As for the technology impact, I mention this in the books without diving into detail. When there’s such a disparity in wealth, and there just aren’t that many people acting as consumers, the impact is pretty obvious. Corporations cater to government, the wealthy, and other businesses. Your motivation to innovate plunges. So the innovation is there for the customers I mentioned before, and Joe and Jane Average see incremental ticks in technology and a never-ending quest for efficiency. Wal-Mart in Space!
3. Are there any incidents in the book pulled more or less out of your experience?
I was a REMF, so only in the broadest sense possible do my experiences come into play. Corrupt people in positions of trust, gross incompetence or arrogance that threaten the mission and the good people relying on support, crazy bouts of nationalism and loyalty, and a heckuva lot of petty vindictiveness: Those were the things I experienced that informed the story, and they helped kick that silly naïveté out of me.
4. Okay, I don’t want to give any spoilers for the rest of the series, but would you talk for a few moments from a writerly perspective on the difference between plots of the individual books versus those of the larger series? I thought that the fact that the series blossomed into a bigger scope so smoothly in the second book was one of the big highlights for me, and I want to talk about how you decided to do that, what techniques you used–feel free to go full nerd here.
I need to insert a little background for this to make sense. As I mentioned, the Rimes story comes from something I worked up in the 1990s. I launched a comic book company that started out with a superhero universe just as the market imploded. I turned to non-superhero stories after that. One of those was this massive, sprawling dark sci-fi series originally called The Doll House. It was multi-POV, with Rimes being one of several protagonists. Other characters included a police detective investigating murders among the UN staff (including a diplomat), a young journalist investigating corporate shenanigans, a scientist doing deep space research (Jennifer Credence from Awakening to Judgment), an assassin cleaning up messes left by several metacorporate executives, and a young executive fighting her way up the ranks at the biggest metacorporation. And all of those stories were designed to slowly connect over the years.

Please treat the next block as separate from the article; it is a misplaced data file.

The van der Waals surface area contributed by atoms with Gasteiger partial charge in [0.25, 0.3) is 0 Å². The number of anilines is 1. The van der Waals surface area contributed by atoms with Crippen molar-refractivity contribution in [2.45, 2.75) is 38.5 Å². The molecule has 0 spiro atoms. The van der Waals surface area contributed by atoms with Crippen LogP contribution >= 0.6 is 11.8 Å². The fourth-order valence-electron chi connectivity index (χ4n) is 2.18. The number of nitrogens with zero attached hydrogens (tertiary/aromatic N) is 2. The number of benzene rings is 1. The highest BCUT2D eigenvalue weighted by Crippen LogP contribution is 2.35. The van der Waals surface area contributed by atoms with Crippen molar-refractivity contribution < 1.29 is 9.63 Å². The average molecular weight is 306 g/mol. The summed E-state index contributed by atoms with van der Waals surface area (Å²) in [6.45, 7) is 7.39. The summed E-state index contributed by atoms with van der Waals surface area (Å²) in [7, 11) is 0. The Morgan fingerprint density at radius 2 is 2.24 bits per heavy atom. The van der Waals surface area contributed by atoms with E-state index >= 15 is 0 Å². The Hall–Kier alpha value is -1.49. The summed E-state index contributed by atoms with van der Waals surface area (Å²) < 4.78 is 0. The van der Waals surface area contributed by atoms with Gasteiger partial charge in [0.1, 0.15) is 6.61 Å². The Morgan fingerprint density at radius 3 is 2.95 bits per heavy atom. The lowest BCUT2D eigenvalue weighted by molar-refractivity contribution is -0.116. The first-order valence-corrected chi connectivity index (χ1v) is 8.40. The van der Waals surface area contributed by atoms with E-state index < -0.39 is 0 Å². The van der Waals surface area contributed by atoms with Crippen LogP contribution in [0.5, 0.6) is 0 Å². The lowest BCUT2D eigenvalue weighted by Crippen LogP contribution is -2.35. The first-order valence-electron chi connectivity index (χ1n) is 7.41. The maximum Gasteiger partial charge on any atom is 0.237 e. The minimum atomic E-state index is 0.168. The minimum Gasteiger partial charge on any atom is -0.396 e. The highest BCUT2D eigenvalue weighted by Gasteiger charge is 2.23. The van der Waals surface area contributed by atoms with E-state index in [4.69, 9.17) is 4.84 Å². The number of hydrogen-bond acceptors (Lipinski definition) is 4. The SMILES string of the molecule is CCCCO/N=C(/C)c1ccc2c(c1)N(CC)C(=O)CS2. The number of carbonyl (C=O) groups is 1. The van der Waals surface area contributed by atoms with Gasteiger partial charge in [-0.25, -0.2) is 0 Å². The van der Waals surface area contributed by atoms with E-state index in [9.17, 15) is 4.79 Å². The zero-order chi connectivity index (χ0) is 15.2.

When I started turning that into the Rimes trilogy, I had to figure out how to boil things down to their essence. I did what I would imagine is fairly typical and worked backwards, taking the ending and building to the beginning. Going in, I had the final situation, the two wars that were necessary for that final situation to come about, and the events that were necessary to make those wars happen. I needed a continuous build from the start toward that crescendo, so I had to make sure the seeds were sown throughout the first two books. How does the Colonel Rimes at the close of Awakening to Judgment grow from the Sergeant Rimes we meet at the start of Momentary Stasis? Anything that wasn’t critical to that story, to that specific trajectory, was dropped out. And then more was trimmed out during editing, which made for a more focused and faster-paced opening.
One thing I was happy with was the way I was able to give each book a distinctive flavor. Momentary Stasis owes a bit to techno-thrillers, Transition of Order has some nods to horror, and Awakening to Judgment mixes mystery and spy thriller elements in with the more conventional military SF. That helped keep things fresh for me, and many readers have said it helped make the series more engaging.
Once all the planning was done, I had to figure out how to make what was really a story with cyberpunk aesthetics fit into this military SF framework. My experience with military SF at the time was limited to Gordon R. Dickson’s Childe Cycle (Dorsai), Joe Haldeman’s The Forever War, John Steakley’s Armor, several of David Drake’s Hammer’s Slammers short works, Karen Traviss’s Republic Commando Star Wars books, “Aliens,” “Starship Troopers” (the movie), and a few aborted attempts at Robert A. Heinlein’s Starship Troopers novel as a teen; I would include in there the “Space: Above and Beyond” TV show and some military non-fiction as big influences. Thanks to encouragement during editing, I expanded that list out to more Hammer’s Slammers, Traviss’s Gears of War books, actually finishing Starship Troopers, and reading some newer military SF works from the trad pub and indie world.